With the eyes of the world upon him, Ethiopian marathoner Feyisa Lilesa used the stage of Sunday’s Olympic marathon to daringly protest his own government back home.
As he neared the finish line and a silver medal, Lilesa raised his arms to form an “X.” The gesture is a peaceful protest made by the Oromo people, the largest ethnic group in Ethiopia and one that is facing a brutal response to widespread protests that began late last year.
The Athlete told journalists at press conference that some of his family members are in jail and after his protest, he also faces jail time if he returns to ethiopia.
Human Rights Watch estimated in June that 400 people have been killed and thousands more injured as the government attempted to stop the estimated 500 protests that the Oromo people staged to draw attention to systemic persecution by the government.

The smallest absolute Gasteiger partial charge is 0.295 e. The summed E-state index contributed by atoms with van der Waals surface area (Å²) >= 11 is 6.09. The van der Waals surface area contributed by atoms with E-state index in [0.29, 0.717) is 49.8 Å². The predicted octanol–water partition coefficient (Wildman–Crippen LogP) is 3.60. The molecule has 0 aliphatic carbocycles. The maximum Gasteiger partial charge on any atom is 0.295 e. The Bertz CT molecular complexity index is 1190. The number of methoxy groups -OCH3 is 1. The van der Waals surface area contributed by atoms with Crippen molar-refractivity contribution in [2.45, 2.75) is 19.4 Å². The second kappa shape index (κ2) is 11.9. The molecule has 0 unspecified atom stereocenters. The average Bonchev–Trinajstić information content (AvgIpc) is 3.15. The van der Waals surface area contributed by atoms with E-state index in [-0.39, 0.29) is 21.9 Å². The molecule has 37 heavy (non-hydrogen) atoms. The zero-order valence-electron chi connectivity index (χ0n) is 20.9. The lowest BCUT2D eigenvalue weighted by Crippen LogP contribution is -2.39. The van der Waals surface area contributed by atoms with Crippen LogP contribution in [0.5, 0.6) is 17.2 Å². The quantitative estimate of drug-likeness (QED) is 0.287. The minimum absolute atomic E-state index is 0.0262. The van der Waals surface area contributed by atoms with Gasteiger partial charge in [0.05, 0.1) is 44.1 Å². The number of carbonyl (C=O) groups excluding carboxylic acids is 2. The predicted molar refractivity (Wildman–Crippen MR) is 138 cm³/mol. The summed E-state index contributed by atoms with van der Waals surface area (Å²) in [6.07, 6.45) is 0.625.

Lilesa is from Oromia, which is home to a large majority of the country’s 35 million Oromo. He didn’t back down from the protest after the race either, flashing the sign for cameras at a press conference and pledging to do it again during Sunday night’s closing ceremony.
Rule 50 of the Olympic charter bans political displays or protests, and the American duo of Tommie Smith and John Carlos was famously suspended by the USOC after the pair flashed the black power salute on the medal stand at the 1968 Summer Games.
Lilesa, however, has bigger things to worry about than just losing a medal as such dissent puts his life in real danger if he returns to Ethiopia.